British Open 2018: Trump Turnberry remains without a future Open date

July 18, 2018

Courtesy of Trump Turnberry

The Ailsa Course at Turnberry is one of the finest links in the world, and a member of the Open rota. At least, ostensibly.

Turnberry has not hosted the Open Championship since 2009, and is not scheduled as a future venue. A matter that lies, at least in part, with the resort's ownership. Before he ran for president, Donald Trump bought the property in 2014. His political foray has complicated matters, a sentiment acknowledged earlier this year by R&A chief executive Marin Slumbers.

“Turnberry is a fantastic golf course and will be a great venue when we get there,” Slumbers said in February. “It would be very complex having an Open at Turnberry at the moment. You’ve got the ownership issue of the course and the staging there. But there are a number of other courses we haven’t been to for a few years, and we are looking forward to going back to all of them."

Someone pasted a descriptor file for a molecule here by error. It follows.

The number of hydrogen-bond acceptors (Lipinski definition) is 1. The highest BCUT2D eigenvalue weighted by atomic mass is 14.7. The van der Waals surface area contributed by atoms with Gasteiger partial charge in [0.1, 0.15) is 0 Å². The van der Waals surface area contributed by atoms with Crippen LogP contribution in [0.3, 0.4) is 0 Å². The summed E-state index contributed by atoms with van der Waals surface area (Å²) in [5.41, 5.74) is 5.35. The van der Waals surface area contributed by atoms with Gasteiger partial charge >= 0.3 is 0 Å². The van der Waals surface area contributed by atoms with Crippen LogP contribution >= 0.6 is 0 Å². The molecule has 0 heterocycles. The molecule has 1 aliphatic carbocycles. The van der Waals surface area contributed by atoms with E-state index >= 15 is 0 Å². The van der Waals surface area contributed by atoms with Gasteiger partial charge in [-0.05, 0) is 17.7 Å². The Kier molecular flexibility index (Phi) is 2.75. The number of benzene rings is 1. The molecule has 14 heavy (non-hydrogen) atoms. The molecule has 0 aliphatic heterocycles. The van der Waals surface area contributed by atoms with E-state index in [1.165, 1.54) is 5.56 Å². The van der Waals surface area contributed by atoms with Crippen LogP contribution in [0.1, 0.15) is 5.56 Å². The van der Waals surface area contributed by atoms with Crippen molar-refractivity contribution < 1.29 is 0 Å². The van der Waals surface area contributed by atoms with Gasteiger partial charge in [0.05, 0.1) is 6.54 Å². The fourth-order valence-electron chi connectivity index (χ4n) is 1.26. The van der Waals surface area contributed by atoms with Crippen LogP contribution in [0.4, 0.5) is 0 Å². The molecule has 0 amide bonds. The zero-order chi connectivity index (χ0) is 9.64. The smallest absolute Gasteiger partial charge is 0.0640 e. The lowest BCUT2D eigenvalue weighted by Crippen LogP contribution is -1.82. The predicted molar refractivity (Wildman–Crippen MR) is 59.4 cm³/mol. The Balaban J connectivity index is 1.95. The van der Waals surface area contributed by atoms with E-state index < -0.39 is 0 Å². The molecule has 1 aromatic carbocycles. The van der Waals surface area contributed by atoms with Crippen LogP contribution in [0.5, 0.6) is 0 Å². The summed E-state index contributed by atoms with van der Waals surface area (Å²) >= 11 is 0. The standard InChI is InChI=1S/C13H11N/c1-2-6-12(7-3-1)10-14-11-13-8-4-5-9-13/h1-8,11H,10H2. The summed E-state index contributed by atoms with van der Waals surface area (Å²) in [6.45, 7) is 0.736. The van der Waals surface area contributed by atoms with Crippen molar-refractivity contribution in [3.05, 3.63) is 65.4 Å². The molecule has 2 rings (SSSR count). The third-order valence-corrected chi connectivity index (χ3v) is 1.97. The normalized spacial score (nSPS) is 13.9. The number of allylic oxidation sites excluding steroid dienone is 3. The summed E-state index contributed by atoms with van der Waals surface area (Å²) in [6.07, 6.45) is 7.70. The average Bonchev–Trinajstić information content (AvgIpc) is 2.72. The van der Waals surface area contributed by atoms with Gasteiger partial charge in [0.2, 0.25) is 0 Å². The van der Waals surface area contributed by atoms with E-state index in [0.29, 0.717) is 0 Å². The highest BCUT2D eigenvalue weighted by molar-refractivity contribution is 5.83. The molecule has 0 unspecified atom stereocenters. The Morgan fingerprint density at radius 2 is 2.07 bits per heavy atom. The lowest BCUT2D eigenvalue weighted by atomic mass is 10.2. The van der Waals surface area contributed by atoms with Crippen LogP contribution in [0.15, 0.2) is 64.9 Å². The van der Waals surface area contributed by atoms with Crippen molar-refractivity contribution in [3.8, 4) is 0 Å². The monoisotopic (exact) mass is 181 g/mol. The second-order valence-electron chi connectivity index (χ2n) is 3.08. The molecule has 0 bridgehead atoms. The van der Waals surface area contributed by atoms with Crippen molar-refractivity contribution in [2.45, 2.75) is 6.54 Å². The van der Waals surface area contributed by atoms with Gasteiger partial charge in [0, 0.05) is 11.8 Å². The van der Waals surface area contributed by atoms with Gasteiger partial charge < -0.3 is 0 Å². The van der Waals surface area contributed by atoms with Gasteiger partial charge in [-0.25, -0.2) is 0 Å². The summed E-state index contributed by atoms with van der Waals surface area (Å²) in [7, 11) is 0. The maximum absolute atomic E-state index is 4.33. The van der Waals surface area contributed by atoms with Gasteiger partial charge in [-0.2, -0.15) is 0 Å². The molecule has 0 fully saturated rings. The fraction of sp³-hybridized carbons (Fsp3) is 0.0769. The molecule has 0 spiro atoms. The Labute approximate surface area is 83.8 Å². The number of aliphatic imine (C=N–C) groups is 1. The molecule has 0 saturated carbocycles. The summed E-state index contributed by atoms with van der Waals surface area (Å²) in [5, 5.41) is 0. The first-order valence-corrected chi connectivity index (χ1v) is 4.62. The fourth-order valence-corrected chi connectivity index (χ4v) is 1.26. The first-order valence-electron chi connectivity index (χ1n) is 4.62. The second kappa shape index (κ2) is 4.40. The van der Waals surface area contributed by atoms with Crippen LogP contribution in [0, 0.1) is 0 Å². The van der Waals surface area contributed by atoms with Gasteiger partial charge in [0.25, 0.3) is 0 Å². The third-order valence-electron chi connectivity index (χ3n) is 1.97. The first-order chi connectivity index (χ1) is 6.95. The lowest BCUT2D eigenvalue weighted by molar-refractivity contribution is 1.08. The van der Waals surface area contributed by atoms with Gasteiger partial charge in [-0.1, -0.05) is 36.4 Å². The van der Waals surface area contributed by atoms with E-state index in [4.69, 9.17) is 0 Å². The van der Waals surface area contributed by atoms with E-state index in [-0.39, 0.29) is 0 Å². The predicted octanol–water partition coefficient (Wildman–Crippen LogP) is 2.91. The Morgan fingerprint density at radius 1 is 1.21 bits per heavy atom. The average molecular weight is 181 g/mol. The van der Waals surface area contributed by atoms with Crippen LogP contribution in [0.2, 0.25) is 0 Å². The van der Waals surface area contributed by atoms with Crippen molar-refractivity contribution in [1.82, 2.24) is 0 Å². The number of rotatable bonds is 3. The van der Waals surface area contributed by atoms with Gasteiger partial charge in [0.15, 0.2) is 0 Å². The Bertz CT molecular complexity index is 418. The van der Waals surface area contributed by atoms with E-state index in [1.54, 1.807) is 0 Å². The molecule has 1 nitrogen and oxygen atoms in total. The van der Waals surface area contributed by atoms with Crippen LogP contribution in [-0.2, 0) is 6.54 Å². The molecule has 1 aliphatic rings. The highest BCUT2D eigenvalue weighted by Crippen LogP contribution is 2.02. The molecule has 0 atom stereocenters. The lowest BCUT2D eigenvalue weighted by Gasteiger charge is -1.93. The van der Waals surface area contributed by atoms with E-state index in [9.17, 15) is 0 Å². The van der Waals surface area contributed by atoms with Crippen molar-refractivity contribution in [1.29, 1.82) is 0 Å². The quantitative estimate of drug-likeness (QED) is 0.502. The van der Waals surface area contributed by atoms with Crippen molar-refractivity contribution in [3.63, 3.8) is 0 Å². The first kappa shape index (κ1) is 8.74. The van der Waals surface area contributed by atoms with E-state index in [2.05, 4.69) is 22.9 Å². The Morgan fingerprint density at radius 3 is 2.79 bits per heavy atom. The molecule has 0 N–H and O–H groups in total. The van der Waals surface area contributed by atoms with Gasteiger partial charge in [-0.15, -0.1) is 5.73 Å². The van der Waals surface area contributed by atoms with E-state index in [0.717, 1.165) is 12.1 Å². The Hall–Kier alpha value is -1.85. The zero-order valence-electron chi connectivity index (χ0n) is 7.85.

Speaking at Carnoustie, Slumbers continued to sidestep the Turnberry dilemma.

“With respect to 2022, I’ve already said, ’21 we’re going to be celebrating the 150th playing of The Open at St. Andrews,” Slumbers said Wednesday. “And in ’22, we’ll be going south of the border.”

Slumbers is referring to England, which boasts four Open rota links: Royal St. George's, Royal Lytham & St. Annes, Royal Liverpool and Royal Birkdale. Royal St. George's, however, is scheduled to host in 2020. Lytham, where the claret jug last visited in 2012, would be the favorite, as Liverpool served as Open host in 2014 and Birkdale held the championship last summer.

There was a 15-year gap between the previous two times Turnberry staged the Open, 1994 and 2009. Extended that same time period, Turnberry would seemingly host again by 2024.

Turnberry has hosted a total of four Opens (1977 and 1986 being the others), and as well as two Women's Opens (the last in 2015). The Ailsa Course ranks 10th in the latest Golf Digest World 100 rankings. Only Royal Dornoch, Muirfield and St. Andrews rank higher among Scottish links.